Sunday, 28 June 2015

The Bygone World of Britpop

2015 is turning out to be a big year for anniversaries. The one most in my mind on January 1st was Back to the Future Part II, which was set in 1985 and 2015 (and I feel it's a shame I'm not visiting Vietnam this year to commemorate that poster in the background of one of the shots).

But more recently I read something that reminded me of a more personal anniversary. 2015 marks two decades since the apex of the Britpop movement of music, which was so important to me as a teenager. December 26th will also mark the twentieth anniversary of my first time stepping on British soil (at least outside Heathrow), which was accompanied by a frenetic CD-buying expedition to pick up the exciting new albums by Blur (The Great Escape), Pulp (Different Class) and... er... Menswear. Guess they can't all be winners.

So when I realized that, I decided to reread The Last Party, John Harris's account of the Britpop years, informed by his own experiences in the thick of it, when he was a music journalist. But the interesting thing is, as I read, it occurred to me that not only was I reading a chronicle of a bygone time, I was also reading an artifact of that bygone time's last gasp.

I got the book in 2004, toward the end of my first stint living in Britain. Despite the fact that we were then almost a decade removed from Britpop's glory years, it didn't feel like 1995 was that remote. For a couple of years, for instance, I'd revived the old Blur v Oasis debate with my flatmate Ian, who claimed to be northern (despite being from Telford, in the Midlands), so he was an Oasis partisan. My next flatmate, Dave, was a few years older and had the original LP singles off Suede's first album, which I remember handling with the due reverence the one time he brought them out to show off.

More importantly, 2004 was before YouTube and Facebook, and before iTunes had effectively killed physical music sales and the album as artistic statement. As such, it was also the year I bought the most CDs I've ever bought before or since - 48, to be precise. I once held the lofty ambition of averaging a new CD each week, but I don't think I ever achieved it. More to the point, I spent 2014 (and all of 2015 so far) without buying any new music, so it's unlikely I ever will hit that magical number of 52.

This is all a roundabout way of saying that 2004 had more in common with 1995 than it does with 2015. Listening to Radio One on Sunday mornings with the paper, poring over the Observer Music Monthly's list of the 100 best British albums of all time, seeking out those British albums whenever I went to Camden Town or Oxford Street... these are all activities that I had long ceased to participate in by the time my second stint in Britain came to an end two years ago (although I do still have a look at that Observer list from time to time).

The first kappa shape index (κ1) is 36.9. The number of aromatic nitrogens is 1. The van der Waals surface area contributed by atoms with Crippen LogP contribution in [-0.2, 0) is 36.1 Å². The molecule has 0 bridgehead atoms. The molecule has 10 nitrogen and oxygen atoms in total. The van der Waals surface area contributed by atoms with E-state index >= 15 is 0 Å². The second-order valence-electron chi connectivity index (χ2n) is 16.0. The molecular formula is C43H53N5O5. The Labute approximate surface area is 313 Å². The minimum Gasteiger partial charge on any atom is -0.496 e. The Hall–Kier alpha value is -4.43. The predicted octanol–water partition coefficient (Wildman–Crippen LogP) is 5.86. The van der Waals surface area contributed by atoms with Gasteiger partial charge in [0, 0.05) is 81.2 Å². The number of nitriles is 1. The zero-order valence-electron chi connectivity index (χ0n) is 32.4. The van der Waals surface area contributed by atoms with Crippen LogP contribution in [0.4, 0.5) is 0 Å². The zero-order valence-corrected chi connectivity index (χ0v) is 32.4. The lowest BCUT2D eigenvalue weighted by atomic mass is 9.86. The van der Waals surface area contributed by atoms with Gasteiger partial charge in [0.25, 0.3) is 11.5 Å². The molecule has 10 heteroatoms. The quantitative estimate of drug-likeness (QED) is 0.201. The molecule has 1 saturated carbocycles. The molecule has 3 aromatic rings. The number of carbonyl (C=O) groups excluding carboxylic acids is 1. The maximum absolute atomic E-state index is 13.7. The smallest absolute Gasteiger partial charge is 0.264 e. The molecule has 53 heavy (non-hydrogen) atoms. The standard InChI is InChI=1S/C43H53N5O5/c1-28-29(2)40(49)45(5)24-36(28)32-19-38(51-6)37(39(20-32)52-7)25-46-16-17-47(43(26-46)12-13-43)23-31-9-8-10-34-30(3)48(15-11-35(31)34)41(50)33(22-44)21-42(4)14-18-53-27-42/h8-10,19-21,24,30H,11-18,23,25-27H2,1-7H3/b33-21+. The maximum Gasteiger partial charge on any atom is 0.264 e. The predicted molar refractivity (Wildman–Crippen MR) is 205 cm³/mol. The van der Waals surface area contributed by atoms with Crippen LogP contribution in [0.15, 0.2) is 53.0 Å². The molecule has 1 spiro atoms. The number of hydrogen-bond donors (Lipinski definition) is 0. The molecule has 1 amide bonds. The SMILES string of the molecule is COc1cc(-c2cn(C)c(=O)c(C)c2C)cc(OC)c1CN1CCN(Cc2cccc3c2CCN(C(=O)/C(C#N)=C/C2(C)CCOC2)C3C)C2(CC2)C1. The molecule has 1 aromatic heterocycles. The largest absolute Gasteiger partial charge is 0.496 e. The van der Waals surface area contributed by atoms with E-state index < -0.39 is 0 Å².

The way The Last Party talks about the music industry, it's clear that those dynamics were effectively still valid - guitar bands could still storm the charts, and it mattered when they released an album, rather than a bunch of singles. And it was possible for mainstream British culture (which I guess means white people) to coalesce around this shared musical heritage that drew on familiar sources like the Beatles and the Kinks and the Rolling Stones.

In fact, 2004 and 2005 were effectively the second wave of Britpop, when a bunch of bands (eg Kaiser Chiefs, Bloc Party, the Futureheads) drew inspiration from the likes of Blur and Pulp to once again emphasize the importance of Britishness in their music.

Now it's hard to see anything like that happening again. I mentioned in that previous blog that most of those bands from 2004-05 failed to live up to early promise. At the same time, the indie network that made possible the rise from nowhere of Blur and Oasis is long gone - and nobody's willing to throw stupid money at guitar bands because there isn't any money left to throw.

What's equally disappointing is that even if such bands could break through, there are no places for someone like me to encounter them, at least here on the West Coast. I first heard Pulp's single Underwear on Live 105's Import Cafe, and sat wide-eyed watching MTV videos of Common People and Blur's Country House. Now Live 105's new music is all shoved into the Sunday evening ghetto, and MTV realized long ago that nobody watches music videos.

Britain is also, I think, a very different country than it was eleven years ago. Back then you could talk about Suede's inspirations, which were the crumbling parts of the country ignored by over a decade of Thatcherism, and people knew what you were talking about. Now Britain's back in the hands of the Tories, and will be for at least another five years, and those old politics are coming back. It may be more inclusive of people of color or of the LGBTQ community, but Maggie Thatcher's spiteful treatment of the poor is back with a vengeance, thanks to David Cameron and George Osborne's austerity politics.

The difference between now and the 80s, though, is that 30 years ago there was a welfare system that budding musicians could sign onto. Without glorifying dole culture, it is worth noting that a lot of the music that came out in the 90s had passed through life on welfare - these were effectively marginalized people. Now it's hard to see where the next Pulp or Oasis will come from - the next version of Blur should be okay, because they represented a very middle class type of Britishness that was the opposite, in many ways, of the bands from the north.

But who knows - maybe in a couple of years another Labour leader will come along who, like Tony Blair, headed up a band in college. And if he or she draws from this decade's dubstep, rather than guitar-based music, maybe it'll be the key to breaking British music out of its current doldrums.